The Black Album Drums is a drum library for BFD3 and Kontakt 5.5 (full version) inspired by the drum sound featured on the “Black Album” by Metallica from 1991…
it features the kit played on that record, not just the same model, that exact kit (a 1980 Gretsch with Zildjian cymbals and a Tama Bell Brass snare)
2 snares (we added an extra Ludwig 1970s vintage Black Beauty), dual kicks (L&R), 5 toms, 4 crashes, 1 china and an additional ride cymbal.
We approached the production of this library with an enormous amount of respect and love for the sound we wanted to capture: one of the signature sounds of the history of Rock and Metal music. To this extent, we were lucky to track down a large number of information and material regarding the sessions we were inspired by. Please Enjoy these videos and audio demos describing the features of the library and further info on the recording sessions and see you in a bit, below here.
Enjoy these audio demos: each demo is also presented in a Drums++++ version with the rest of the arrangement mixed very low so you can better enjoy the sound of the library.
All demos feature the drums purposely mixed inside the hosting plugin (Kontakt 5.5 on Grinders By Little Dom and Your Time Has Come, BFD 3 on Black Drive and Too Bad To Be Forgiven), hence using only the stock effects available on each supported platform. The only processes applied to the drum sound after it exits the hosting instrument are: a brickwall limiter on the master (Fabfilter Pro-L) and the mp3 encoding.
After finding out the former One On One Studio, famous in the 80s and early 90s for some of the best rock records of the times, got back in business under the name of 17 Hertz in the same exact location and with the room sound perfectly preserved, we decided we wanted to produce a drum library there. Out of luck we also found out that Ross (the Drum Doctor) still owns the kit which was originally used on the “Black Album”. The next step was finding out Mike Tacci, originally the assistant engineer of that record, was available for the session.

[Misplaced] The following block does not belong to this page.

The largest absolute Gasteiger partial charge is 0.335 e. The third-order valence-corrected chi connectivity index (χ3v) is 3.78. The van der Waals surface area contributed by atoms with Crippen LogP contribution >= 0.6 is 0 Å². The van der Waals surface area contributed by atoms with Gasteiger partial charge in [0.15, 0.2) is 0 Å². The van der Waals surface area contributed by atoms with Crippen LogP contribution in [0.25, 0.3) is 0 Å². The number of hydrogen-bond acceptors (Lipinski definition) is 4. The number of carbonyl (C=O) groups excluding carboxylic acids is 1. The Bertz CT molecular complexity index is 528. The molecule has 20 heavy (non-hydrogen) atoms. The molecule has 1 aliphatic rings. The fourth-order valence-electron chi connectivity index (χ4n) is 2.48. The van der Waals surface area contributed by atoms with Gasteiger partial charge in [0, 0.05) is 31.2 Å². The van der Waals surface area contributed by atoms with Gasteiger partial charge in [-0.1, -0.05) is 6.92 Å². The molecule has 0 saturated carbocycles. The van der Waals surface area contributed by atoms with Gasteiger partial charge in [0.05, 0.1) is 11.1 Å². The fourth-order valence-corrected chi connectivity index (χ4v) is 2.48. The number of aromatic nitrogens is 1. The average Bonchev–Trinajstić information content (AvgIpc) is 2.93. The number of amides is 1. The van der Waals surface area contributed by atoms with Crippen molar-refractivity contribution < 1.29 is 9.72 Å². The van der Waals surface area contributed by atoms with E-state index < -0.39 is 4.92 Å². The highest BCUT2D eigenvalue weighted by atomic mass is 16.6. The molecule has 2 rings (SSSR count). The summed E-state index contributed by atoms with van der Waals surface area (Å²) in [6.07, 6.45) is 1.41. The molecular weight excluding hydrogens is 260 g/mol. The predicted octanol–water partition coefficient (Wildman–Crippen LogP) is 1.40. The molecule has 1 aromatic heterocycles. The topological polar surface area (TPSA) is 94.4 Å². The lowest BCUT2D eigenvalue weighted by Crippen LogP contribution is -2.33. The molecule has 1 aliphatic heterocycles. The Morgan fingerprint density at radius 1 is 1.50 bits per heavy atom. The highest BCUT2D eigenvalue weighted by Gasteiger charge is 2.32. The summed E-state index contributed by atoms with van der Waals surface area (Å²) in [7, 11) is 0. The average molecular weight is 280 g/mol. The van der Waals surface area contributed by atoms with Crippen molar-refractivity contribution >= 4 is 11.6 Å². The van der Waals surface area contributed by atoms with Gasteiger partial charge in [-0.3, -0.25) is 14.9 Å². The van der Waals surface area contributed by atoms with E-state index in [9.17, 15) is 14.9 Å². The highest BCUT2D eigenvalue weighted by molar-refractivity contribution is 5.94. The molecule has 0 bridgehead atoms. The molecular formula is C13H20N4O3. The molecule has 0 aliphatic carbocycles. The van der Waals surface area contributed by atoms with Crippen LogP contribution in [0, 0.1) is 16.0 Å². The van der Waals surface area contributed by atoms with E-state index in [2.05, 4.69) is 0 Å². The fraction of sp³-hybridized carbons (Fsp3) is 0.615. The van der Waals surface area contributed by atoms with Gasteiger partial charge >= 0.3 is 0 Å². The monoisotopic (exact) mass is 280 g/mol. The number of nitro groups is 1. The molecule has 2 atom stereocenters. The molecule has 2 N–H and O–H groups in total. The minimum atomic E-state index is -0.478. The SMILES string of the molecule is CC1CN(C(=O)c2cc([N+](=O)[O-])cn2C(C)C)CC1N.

Located in North Hollywood, One On One Recording studio gained popularity in the 80s for having the best drum sound in Los Angeles and became home to many of world top acts: Alice in Chains, Aretha Franklin, Bad English, Burt Bacharach, Dionne Warwick, Earth, Wind & Fire, Etta James, Hal David, KISS, Lita Ford, Megadeth, Metallica, Michael Jackson, Michael McDonald, Mötley Crüe, Sammy Hagar, Survivor, The Temptations and Tom Petty are among the legends who recorder and/or mixed at One On One Recording along the years. During the 90s the studio was bought by a Japanese rock star and became a private facility. The studio ended up in a dire status until Jason Gluz, the new owner under the 17 Hertz Studio moniker, got it and restored it to its original glory.
The “Black Album” was tracked using a 1980 Gretsch drum kit Ross Garfield rented to Metallica during the long months they were resident at One On One starting autumn 1990. Featuring Lars’ Zildjian cymbal set of that time and the famous Tama Bell Brass 6.5 inch snare drum. The drums are in perfect shape (just a little bit of rust on the Bell Brass) and were equipped with matching drum heads, After the initial setup we spent quite a bit of time matching the tuning of the drums to the one on the record before we set off to sample the drums. To the original kit setup we added a vintage 1970 Ludwig Black Beauty 6.5 inch snare and a ride cymbal to augment the expressive power allowed by the library.
The microphones (and outboard)
The original recording featured a quite amazing recording setup and mics. The net is awash with myths regarding those sounds. The studio currently doesn’t feature the same mic locker as the one the original production had at their disposal, so we had to rent quite a bit of material. Then we decided to add a bit of options based on our taste and ears, always to augment the possibilities given by the library
Kicks were recorded with EV RE20, Sennheiser MD421 and a Neumann Fet-47 on the outside
Snares featured a Neumann KM-86 and a Shure SM-57 on top with an AKG C451 on the bottom
Hi-Hat is presented miked with a Shure SM-7 and an AKG C451
all other Cymbals are closed-miked with AKG C451s
Toms are top and bottom miked with Sennheiser MD409s and MD421s
Overheads were high hanging Neumann U87s
Rooms feature a single AKG C414 as a mono rear room mic, 2 + 2 AKG C414 in XY on the left and right front of the kit, mixed down to stereo, 2 AKG C12s tube mics as front close rooms, focused on the drums (and especially the kick) and a couple of extremely coveted Telefunken ELAM 251E tube mics placed up above the original mic locker acting as far rooms